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Bob Barr and the PATRIOT Act

by James Plummer

My colleague Tim Lee, blogging over at The Atlantic, raises the oft-repeated canard that Bob Barr's record on the USA PATRIOT Act is evidence of a longstanding unlibertarian track record, rendering his libertarian "conversion" suspect. What Lee and others fail to understand is that Congressman Barr was in fact the White House's chief legislative roadblock in their barreling PATRIOT through Congress. And that for his trouble, Barr earned the wrath of White House operatives like Karl Rove, which is what ultimately cast Barr from the Congress. (Thanks to Democrat gerrymandering in Georgia, Barr had to run against another incumbent Republican Congressman in the GOP primary, one who hadn't earned the ire of Rove's powerful machine.)

In 2001, Barr was the lead figure in the GOP-controlled House in pushing back against the PATRIOT Act, and ultimately suceeded in deleteing some text and forcing sunset clauses on the bill's worst provisions. Brad Jansen explains much of the background at American Spectator. More here. So when Barr started lobbying against PATRIOT Act abuses soon after leaving Congress, it was a continuation of his previous activities, not a reversal.

And those who remember politics before Bush may recall Bill Clinton's own "9/11", the Oklahoma City bombing. Just as after 9/11, a wish list of Justice Department powers was pulled off the shelf and given to the Congress to pass as an "anti-terror" bill. Freshman Congressman Barr then, too, cut back and limiited as much of the bill as he could from his seat on the Judiciary Committee. If you don't remember this from following the news at the time, you can read Barr's book and check his wikipedia entry for references.

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I am an ardent and longtime libertarian.
I hold an official seat in our chapter and was an editor of our Party Newsmagazine. I ran for public office under the Libertarian ticket.

That said, I have been tired and impatient with the presidential nominees that the LP has traditionally endorsed; typified by the last one, where we had a true libertarian who had name recognition and a campaign infrastructure, an extroverted personality with a proven track record to get things done, and instead we chose a self-taught constitutionl lecturer who lived out of his car.

OK, I say, Bob Barr is not a fully transformed libertarian, yet. But he publicly declares to be, has washed himself down with the Libertarian moniker, has made publicly self-effacing apologies for his past anti-libertarian conduct and stances.
He has real name recognition in the real world outside of our insular camp, he has real world experience in prosecuting a political campaign, and he is just what I think the LP needs for purely practical reasons.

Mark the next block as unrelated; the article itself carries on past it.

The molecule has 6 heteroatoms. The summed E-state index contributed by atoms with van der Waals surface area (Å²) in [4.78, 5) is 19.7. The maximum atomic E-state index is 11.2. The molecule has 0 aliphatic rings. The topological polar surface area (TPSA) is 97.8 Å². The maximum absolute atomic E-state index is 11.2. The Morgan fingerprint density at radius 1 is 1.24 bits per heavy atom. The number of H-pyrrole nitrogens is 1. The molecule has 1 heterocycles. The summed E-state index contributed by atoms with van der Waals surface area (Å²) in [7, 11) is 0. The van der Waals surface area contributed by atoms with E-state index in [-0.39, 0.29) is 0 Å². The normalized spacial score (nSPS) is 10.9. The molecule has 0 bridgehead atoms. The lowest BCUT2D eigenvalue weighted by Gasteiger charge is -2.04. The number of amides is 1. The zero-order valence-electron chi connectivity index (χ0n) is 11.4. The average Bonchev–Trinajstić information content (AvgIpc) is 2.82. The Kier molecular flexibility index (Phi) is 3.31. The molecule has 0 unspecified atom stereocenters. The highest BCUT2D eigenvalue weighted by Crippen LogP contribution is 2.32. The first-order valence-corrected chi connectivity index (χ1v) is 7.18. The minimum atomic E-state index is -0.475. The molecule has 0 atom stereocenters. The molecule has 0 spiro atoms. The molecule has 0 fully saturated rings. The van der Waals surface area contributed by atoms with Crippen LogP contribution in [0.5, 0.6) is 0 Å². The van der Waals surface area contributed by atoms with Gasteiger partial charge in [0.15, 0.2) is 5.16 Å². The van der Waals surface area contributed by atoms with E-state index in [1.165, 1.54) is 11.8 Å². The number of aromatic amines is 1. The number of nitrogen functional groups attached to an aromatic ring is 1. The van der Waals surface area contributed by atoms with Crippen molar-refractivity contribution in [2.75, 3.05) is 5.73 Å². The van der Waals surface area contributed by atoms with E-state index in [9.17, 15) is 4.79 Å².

If he proves to be not the Libertarian he says he is, then he will be drummed out of his position in short order.
I say, although it is not the purest avenue, let's give Barr a chance to pull us out of our hovel, and parlay Ron Paul's popularity with the public's dissatisfaction with both of the Big Parties.
see my article at:

# posted at by Gary Treistman

He did write DOMA, although he recanted at the convention.

We shall see. He may be just a spoiler - the House will be telling. This would be the time to get really aggressive about running LP House candidates, since the GOP brand name seems a bit damaged. We might even recruit a few Republicans.

Yes, but he un-recanted on DOMA on CNN Monday morning.

wow, nice article.

# posted at by keith gardner

He claims to be for an end to the drug war, an impressive claim for a former drug warrior (as drug policy coordinator for the Southern region 1986-1990 and USA attorney for the Northern (military occupation) district of Georgia, 1986-1990) but then he tells Fox News two weeks before his nomination that he would never make drugs legal. Which is it? Are we to trust someone who blows with the wind?

He still voted FOR the patriot act.

There were plenty of civil libertarian minded people who didn't vote for it.

# posted at by Dan

Jim, he told Hannity that he suported ending the federal war on drugs and turning it back to the states. Hannity threw a fit and Barr then said he would not vote to "legalize" heroin state level. So, maybe's he's not he ideal LP candidate for state legislature? Are you being disingenuous, or are you really just stupid enough to fall for a rhetorical trap laid by Sean frickin Hannity?

# posted at by literati

I will give Barr a fair hearing, but he needs to remain consistent regarding his newly Libertarian stances on marriage equality and drugs.

The question is, will he and the party recruit enough libertarian congressional candidates to make this worth our while.

He only needs to win a few states to possibly deprive either other candidate of an electoral college victory. If this happens, he needs a backup plan. With many otherwise GOP districts going Democrat in special elections this year, cleary the Republican brand name is broken. If the Party runs a full slate of candidates it will offer voters an alternative which they may take, especially in a three way race. All it takes is 26 states. If the LP picks up a few of the mountain west single seat states - enough so that the GOP cannot win, as well as a significant number of seats in multiple seat states, it may be able to get the remaining GOP members to convert and vote for Barr. Even without a majority of the members, Barr could win with a majority of the state delegations voting for him.

Anyone want to run in Virginia's 8th?